Gordon: 10 senators to sign committee report on Dengvaxia probe
Sen. Richard Gordon on Sunday said he expected at least 10 senators to sign his 17-member Senate blue ribbon committee report holding liable former President Benigno Aquino III and his officials for the dengue vaccine controversy and recommending the filing of graft charges against them.
Gordon said at least four senators had signed his committee report — Senate Majority Leader Vicente Sotto III, Sen. JV Ejercito, Sen. Gregorio Honasan II and Sen. Juan Miguel Zubiri.
‘Won’t preempt them’
Gordon, who chairs the Senate blue ribbon committee that investigated the Dengvaxia controversy, said Senate President Pro Tempore Ralph Recto had committed to sign the report on Monday.
“I believe so [the commitment of 10 senators to sign the report]. I do not want to preempt them,” he said in a radio interview.
Two other committee members, Senators Panfilo Lacson and Antonio Trillanes IV, had disagreed with the recommendation of Gordon to have Aquino charged for graft.
So far, Trillanes had said he would not sign the report and reiterated on Sunday his belief that the Senate would not adopt the report when it reached the floor.
Aquino, Garin, Abad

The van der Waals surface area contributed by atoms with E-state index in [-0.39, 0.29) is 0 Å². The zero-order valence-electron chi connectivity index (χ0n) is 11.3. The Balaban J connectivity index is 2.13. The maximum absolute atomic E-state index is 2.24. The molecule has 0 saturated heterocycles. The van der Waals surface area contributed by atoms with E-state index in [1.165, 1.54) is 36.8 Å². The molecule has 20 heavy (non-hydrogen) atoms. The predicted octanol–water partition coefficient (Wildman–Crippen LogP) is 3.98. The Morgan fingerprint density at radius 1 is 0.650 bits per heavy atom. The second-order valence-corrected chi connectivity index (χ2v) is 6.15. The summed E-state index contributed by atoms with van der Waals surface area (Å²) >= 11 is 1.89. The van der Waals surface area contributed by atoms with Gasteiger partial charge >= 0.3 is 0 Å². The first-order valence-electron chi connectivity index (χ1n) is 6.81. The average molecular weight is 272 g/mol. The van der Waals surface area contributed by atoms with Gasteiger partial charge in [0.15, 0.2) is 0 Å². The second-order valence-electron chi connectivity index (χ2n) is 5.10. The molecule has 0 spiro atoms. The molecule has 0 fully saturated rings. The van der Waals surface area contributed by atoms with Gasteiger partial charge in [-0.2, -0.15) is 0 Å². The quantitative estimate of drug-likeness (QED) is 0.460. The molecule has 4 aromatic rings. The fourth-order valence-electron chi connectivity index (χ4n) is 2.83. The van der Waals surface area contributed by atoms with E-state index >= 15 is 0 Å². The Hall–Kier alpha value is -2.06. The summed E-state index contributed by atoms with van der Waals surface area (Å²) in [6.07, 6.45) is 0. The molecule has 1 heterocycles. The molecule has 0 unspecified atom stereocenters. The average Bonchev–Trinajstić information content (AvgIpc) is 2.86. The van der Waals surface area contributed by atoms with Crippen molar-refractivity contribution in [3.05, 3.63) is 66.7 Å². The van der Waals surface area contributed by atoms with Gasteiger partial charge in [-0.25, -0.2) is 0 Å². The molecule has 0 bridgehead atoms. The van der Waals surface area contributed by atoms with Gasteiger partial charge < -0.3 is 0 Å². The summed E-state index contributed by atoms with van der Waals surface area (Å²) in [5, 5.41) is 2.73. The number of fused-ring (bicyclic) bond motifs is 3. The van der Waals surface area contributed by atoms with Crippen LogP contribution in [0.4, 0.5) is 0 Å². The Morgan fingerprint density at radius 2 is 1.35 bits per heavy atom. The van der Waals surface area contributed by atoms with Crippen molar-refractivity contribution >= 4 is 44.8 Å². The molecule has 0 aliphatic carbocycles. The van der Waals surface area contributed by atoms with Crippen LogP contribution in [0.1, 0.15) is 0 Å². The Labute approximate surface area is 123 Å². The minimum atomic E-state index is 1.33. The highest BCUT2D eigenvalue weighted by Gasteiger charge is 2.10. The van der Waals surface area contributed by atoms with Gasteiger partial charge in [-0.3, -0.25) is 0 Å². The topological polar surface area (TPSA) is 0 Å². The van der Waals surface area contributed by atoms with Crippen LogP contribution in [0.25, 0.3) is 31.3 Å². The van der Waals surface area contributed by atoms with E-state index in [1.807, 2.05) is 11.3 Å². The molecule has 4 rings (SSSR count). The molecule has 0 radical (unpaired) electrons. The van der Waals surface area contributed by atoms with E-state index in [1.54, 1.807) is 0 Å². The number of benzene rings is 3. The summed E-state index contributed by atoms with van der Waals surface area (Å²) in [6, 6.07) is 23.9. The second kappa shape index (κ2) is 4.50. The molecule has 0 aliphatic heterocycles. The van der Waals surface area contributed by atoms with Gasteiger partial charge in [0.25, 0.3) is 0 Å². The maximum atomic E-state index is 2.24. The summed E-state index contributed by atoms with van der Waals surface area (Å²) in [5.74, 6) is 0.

Gordon released last week his committee report that concluded that Aquino had conspired with former Health Secretary Janette Garin and former Budget Secretary Florencio Abad in procuring Dengvaxia, as well as implementing the mass immunization of 870,000 children on a vaccine later found by its maker, Sanofi Pasteur, as possibly causing serious illness to those who received it without prior dengue infection.
The senator recommended the filing of charges in violation of the antigraft and corruption law, and the code of conduct and ethical standards of public officials against three top officials and seven Department of Health officers.
He also recommended that charges be filed against the French pharmaceutical giant.
On a radio program on Sunday, Gordon said he respected the views of Lacson and Trillanes on the recommendations he made, particularly on Aquino.
But while he called Lacson a friend, the senator also cited the latter’s friendship with Aquino, noting that when Lacson went into hiding during the time of President Gloria Macapagal-Arroyo, he only surfaced during the Aquino administration in 2010.
He also said Aquino had appointed Lacson to head the rehabilitation of areas destroyed by Supertyphoon “Yolanda” in 2013.
Trillanes, on the other hand, was aligned with Aquino, he said.
On the same radio program, Trillanes said Gordon had to find a majority of senators to sign his report before he could report it out on the floor.
But he believed that come interpellation time, Gordon would not be able to defend his conclusions.
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